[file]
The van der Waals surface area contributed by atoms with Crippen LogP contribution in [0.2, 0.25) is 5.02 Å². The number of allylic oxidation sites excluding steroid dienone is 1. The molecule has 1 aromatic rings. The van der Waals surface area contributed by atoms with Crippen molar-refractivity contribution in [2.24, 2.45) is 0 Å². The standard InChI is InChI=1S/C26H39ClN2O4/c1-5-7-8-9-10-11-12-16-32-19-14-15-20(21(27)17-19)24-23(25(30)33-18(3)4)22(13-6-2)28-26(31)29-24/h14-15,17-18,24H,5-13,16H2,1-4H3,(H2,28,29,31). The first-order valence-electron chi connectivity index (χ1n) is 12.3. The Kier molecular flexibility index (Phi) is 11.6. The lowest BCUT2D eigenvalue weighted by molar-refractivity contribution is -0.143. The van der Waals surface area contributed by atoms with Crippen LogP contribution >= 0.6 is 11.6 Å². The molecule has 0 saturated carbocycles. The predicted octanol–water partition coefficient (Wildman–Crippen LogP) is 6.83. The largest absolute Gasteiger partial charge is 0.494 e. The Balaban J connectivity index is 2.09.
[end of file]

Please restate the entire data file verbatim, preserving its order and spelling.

The van der Waals surface area contributed by atoms with Crippen LogP contribution in [0.2, 0.25) is 5.02 Å². The number of allylic oxidation sites excluding steroid dienone is 1. The molecule has 1 aromatic rings. The van der Waals surface area contributed by atoms with Crippen molar-refractivity contribution in [2.24, 2.45) is 0 Å². The standard InChI is InChI=1S/C26H39ClN2O4/c1-5-7-8-9-10-11-12-16-32-19-14-15-20(21(27)17-19)24-23(25(30)33-18(3)4)22(13-6-2)28-26(31)29-24/h14-15,17-18,24H,5-13,16H2,1-4H3,(H2,28,29,31). The first-order valence-electron chi connectivity index (χ1n) is 12.3. The Kier molecular flexibility index (Phi) is 11.6. The lowest BCUT2D eigenvalue weighted by molar-refractivity contribution is -0.143. The van der Waals surface area contributed by atoms with Crippen LogP contribution >= 0.6 is 11.6 Å². The molecule has 0 saturated carbocycles. The predicted octanol–water partition coefficient (Wildman–Crippen LogP) is 6.83. The largest absolute Gasteiger partial charge is 0.494 e. The Balaban J connectivity index is 2.09.